Sector: Artisanal Production
Partner since: 2016
In Bukavu - a city of 1.3 million people in the South Kivu region of Eastern Congo - the market for sandals and shoes is dominated by cheap imports from Uganda, Kenya, China and Dubai. These are poor quality, made largely of plastic and rarely last the rainy season. And yet, there is a near absence of local production in Kivu, particularly high-quality, durable shoes and sandals. The market is there - as exports of gold and coltan minerals from the region have increased there is a growing class of young people with greater disposable income and a desire for more fashion- forward products. However, for entrepreneurs, accessing the support and resources to enter this market is a major barrier.
Olivier Mahesha founded Kivu Leather in spite of these challenges. Having previously worked for a company that operates the only mechanised mine in Kivu, Olivier saw an opportunity to recycle their old conveyor belts (made of thick rubber) into rubber soles for sandals and shoes. This would not only deliver a high-quality product, it would enable Olivier to increase the value of cast-off materials. Olivier conducted his own market research and undertook an apprenticeship with a local craftsman in order to launch his initiative. Kivu Leather was founded under a tarpaulin on a tin roof in the Kadutu slum in Bukavu, South Kivu. Their ‘flagship’ leather sandals, slippers and shoes carried the ‘Ngozi Matata’ label, which translates as ‘Strong Skin’ or ‘Solid Leather.’
Ensemble provided Kivu Leather with its first source of external financing, a 24-month loan of $10,000 in October 2016, as well as support for the company’s market research and brand position.
With Ensemble’s support, Olivier moved production from the Kadutu slum to an airy, illuminated workshop. This not only have a dramatic impact on working conditions, it also strengthened production.
The previous location had no electricity and so the few machines employed by Kivu Leather could only work on generators.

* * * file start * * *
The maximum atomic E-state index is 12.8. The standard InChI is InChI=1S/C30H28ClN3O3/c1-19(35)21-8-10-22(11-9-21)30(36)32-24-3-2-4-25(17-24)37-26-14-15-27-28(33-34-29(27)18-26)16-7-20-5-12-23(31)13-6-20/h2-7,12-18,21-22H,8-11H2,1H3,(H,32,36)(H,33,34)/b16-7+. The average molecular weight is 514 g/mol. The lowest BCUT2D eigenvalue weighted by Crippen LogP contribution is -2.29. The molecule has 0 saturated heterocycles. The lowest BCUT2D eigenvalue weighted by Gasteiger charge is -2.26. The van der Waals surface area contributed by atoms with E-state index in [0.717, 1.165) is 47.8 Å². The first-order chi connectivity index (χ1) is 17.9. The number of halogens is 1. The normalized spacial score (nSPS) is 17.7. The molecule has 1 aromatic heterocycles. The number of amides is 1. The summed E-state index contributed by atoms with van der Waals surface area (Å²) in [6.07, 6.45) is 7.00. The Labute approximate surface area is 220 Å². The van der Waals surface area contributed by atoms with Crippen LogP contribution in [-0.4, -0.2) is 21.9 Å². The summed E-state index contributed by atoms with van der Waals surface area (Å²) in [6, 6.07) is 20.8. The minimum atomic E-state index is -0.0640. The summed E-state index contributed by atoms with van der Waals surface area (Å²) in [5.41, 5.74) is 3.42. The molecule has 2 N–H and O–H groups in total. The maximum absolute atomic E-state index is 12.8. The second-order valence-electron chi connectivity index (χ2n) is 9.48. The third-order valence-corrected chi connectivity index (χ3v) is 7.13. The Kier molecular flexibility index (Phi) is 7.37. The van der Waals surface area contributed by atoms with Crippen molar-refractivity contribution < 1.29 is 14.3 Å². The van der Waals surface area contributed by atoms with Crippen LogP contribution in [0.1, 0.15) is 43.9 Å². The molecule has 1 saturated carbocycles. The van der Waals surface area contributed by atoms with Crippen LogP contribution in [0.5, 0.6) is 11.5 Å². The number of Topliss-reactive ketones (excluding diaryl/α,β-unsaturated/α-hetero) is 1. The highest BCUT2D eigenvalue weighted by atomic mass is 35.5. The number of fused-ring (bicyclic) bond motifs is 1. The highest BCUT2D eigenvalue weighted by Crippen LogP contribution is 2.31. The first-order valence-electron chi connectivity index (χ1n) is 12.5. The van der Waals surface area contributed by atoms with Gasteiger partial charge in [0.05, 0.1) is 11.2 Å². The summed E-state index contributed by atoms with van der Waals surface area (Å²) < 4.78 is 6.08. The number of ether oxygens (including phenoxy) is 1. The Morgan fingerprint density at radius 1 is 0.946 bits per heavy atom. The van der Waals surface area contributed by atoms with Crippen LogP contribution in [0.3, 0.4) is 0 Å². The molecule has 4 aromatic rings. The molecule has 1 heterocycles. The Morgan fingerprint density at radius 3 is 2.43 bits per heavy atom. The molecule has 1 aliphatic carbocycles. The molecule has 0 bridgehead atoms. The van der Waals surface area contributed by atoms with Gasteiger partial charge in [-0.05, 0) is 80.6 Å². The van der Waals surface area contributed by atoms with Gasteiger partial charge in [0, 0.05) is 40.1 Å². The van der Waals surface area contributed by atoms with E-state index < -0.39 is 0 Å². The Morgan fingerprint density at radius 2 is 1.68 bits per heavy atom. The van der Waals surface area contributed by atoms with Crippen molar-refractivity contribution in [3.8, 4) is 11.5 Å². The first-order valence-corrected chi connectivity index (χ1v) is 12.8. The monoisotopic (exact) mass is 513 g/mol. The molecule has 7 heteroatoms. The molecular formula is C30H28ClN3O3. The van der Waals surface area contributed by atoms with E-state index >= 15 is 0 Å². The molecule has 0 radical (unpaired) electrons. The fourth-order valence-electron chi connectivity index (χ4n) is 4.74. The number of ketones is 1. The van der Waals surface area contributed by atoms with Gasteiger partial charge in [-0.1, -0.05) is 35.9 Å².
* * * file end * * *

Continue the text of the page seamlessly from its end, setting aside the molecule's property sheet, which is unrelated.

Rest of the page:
The regular supply of fuel and oils for the machines and their unreliability led to high overheads.
The move to a workshop with an electricity supply addressed this challenge whilst the workshop inspired greater confidence amongst potential customers.
Olivier has since been able to employ 15 members of staff, strengthening their monetary well-being and providing them with new skills and expertise.
Kivu Leather’s products are now sold across local kiosks and markets within a 135 km area of the workshop, including across the major city of Bukavu.
Reflecting the challenges of operating a business in Kivu, market fluctuations still pose a significant risk to Olivier’s business operations. In late 2018, Kivu Leather’s revenue was significantly impacted by uncertainty around the Presidential election. This was particularly true in rural areas (a key market for Kivu Leather’s low-price sandals) where people chose to hold onto their money in anticipation of potential unrest, inflation and shortages.
In response, Ensemble is working with Kivu Leather to address the impact on the business pursuing new sources of free equipment and partnerships with companies promoting products specifically from Kivu to help access speciality markets.